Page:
Um, I think for the first few months or the first few weeks when the book came out, the lit­er­ary world did not take me se­ri­ously as a writer – and maybe that’s just me in­ter­nal­is­ing my own sh*t. Some peo­ple thought I was dab­bling, but I did it be­cause I had to write the book. It’s some­thing I had al­ways wanted to do. And it was ther­apy as well.

Ex­actly. But now I am taken more se­ri­ously. Even so, there is, like, Masande [Nt­shanga] and Songeziwe [Mahlangu] and Thando [Mgqolozana], and all th­ese bril­liant writ­ers. What I find in­ter­est­ing is that each year there is that one black writer, that hot new writer right now. Some­one said at Fran­schhoek, ‘This is Nakhane, he’s the star of the show at the mo­ment,’ and I was like, ‘Am I? Re­ally? No, I’m not. No one is, be­cause there’s not just one.’ And trans­for­ma­tion ver­sus boy­cott? I mean, Thando was clear where he stood, that he was boy­cotting white fes­ti­vals, but he also went on to help trans­form Time of the Writer and then he’s cre­at­ing new black lit­er­ary events. When you were in­vited to Fran­schhoek, was this a con­sid­er­a­tion?

Of course. I went to my pub­lisher and to friends, and we had the con­ver­sa­tion, which, I guess, at the mo­ment is about boy­cotting ver­sus in­fil­tra­tion of the sys­tem. I think both can co­ex­ist. So you un­der­stand the call to boy­cott, es­pe­cially from a more es­tab­lished writer?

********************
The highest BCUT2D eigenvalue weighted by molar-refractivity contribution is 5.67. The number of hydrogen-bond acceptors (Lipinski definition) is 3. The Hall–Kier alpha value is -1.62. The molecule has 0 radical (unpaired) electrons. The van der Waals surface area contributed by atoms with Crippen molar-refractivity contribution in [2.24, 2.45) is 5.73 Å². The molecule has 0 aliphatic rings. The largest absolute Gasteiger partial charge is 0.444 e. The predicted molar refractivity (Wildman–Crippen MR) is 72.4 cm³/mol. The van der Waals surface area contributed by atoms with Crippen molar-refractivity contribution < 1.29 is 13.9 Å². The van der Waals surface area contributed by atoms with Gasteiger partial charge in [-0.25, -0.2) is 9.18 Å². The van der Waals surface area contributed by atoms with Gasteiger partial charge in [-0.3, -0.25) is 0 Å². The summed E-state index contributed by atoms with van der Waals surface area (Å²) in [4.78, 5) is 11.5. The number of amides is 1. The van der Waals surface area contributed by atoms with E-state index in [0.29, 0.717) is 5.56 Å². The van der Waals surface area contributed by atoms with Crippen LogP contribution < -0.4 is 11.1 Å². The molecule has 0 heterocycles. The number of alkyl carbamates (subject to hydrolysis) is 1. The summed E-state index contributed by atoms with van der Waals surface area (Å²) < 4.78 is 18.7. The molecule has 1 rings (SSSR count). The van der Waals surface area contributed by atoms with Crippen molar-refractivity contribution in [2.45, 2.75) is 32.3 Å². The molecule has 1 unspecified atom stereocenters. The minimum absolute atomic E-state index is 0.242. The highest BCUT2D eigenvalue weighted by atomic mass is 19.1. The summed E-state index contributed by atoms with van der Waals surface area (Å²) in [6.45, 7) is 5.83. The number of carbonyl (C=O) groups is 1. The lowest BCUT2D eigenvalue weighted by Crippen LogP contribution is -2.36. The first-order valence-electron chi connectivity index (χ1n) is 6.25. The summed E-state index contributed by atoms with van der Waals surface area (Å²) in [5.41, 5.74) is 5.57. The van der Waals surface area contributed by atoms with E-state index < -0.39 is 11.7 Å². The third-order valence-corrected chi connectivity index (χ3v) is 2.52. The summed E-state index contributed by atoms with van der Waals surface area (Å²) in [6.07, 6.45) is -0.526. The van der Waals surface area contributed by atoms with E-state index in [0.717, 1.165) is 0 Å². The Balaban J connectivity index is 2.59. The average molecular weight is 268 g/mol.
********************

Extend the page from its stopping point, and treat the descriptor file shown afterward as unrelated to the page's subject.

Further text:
Of course. And that’s part of the thing ... I don’t know how to say this with­out sound­ing glib. Um, now that I have ex­pe­ri­enced it per­son­ally, I re­ally, re­ally un­der­stand what he’s say­ing. I get it. Whereas be­fore, it would have been fol­low­ing a leader for the sake of fol­low­ing a leader. Have you al­ways been on the side of the Fal­lists?

Of course. I still am. And I’m a fan boy of th­ese peo­ple. I saw Wanelisa Xaba the other day and I’m like, ‘Omigod, omigod, she’s amaz­ing!’ But also, what I want is for peo­ple to have their own ex­pe­ri­ences and for them to see it be­fore mak­ing de­ci­sions, in­stead of just fol­low­ing what’s fash­ion­able. You go there and some of your neg­a­tive ex­pec­ta­tions are met and some of them are not, and then de­cide from a place of ex­pe­ri­ence. Did you ex­pe­ri­ence a bond­ing of black writ­ers? And did you ex­pe­ri­ence white supremacy on fleek? You don’t have to men­tion names, but I be­lieve at a din­ner a big player in the in­dus­try was jaw-drop­ping.